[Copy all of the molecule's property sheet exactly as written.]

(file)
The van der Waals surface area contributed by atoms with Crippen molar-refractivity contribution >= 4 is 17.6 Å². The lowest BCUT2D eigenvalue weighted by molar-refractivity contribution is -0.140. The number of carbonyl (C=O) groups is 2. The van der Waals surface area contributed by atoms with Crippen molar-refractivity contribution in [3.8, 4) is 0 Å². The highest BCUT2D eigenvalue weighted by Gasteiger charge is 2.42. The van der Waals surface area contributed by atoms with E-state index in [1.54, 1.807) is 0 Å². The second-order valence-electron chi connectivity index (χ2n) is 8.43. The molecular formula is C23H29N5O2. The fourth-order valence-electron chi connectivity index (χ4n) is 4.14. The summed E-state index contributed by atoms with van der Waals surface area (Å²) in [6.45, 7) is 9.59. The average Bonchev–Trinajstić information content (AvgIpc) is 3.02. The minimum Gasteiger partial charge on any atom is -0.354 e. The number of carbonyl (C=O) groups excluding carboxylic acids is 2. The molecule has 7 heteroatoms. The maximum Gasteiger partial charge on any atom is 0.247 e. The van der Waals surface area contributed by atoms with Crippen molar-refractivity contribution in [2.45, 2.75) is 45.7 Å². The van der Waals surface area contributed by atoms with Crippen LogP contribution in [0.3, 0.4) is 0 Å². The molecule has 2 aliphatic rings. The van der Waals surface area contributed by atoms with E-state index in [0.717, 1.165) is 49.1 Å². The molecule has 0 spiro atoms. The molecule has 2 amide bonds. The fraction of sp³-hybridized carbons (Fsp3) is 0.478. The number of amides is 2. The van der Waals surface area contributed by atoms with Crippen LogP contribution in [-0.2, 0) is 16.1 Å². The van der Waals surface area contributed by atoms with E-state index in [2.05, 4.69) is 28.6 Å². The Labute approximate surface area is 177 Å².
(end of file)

The van der Waals surface area contributed by atoms with Crippen molar-refractivity contribution >= 4 is 17.6 Å². The lowest BCUT2D eigenvalue weighted by molar-refractivity contribution is -0.140. The number of carbonyl (C=O) groups is 2. The van der Waals surface area contributed by atoms with Crippen molar-refractivity contribution in [3.8, 4) is 0 Å². The highest BCUT2D eigenvalue weighted by Gasteiger charge is 2.42. The van der Waals surface area contributed by atoms with E-state index in [1.54, 1.807) is 0 Å². The second-order valence-electron chi connectivity index (χ2n) is 8.43. The molecular formula is C23H29N5O2. The fourth-order valence-electron chi connectivity index (χ4n) is 4.14. The summed E-state index contributed by atoms with van der Waals surface area (Å²) in [6.45, 7) is 9.59. The average Bonchev–Trinajstić information content (AvgIpc) is 3.02. The minimum Gasteiger partial charge on any atom is -0.354 e. The number of carbonyl (C=O) groups excluding carboxylic acids is 2. The molecule has 7 heteroatoms. The maximum Gasteiger partial charge on any atom is 0.247 e. The van der Waals surface area contributed by atoms with Crippen molar-refractivity contribution in [2.45, 2.75) is 45.7 Å². The van der Waals surface area contributed by atoms with Crippen LogP contribution in [0.3, 0.4) is 0 Å². The molecule has 2 aliphatic rings. The van der Waals surface area contributed by atoms with E-state index in [0.717, 1.165) is 49.1 Å². The molecule has 0 spiro atoms. The molecule has 2 amide bonds. The fraction of sp³-hybridized carbons (Fsp3) is 0.478. The number of amides is 2. The van der Waals surface area contributed by atoms with Crippen LogP contribution in [-0.2, 0) is 16.1 Å². The van der Waals surface area contributed by atoms with E-state index in [2.05, 4.69) is 28.6 Å². The Labute approximate surface area is 177 Å².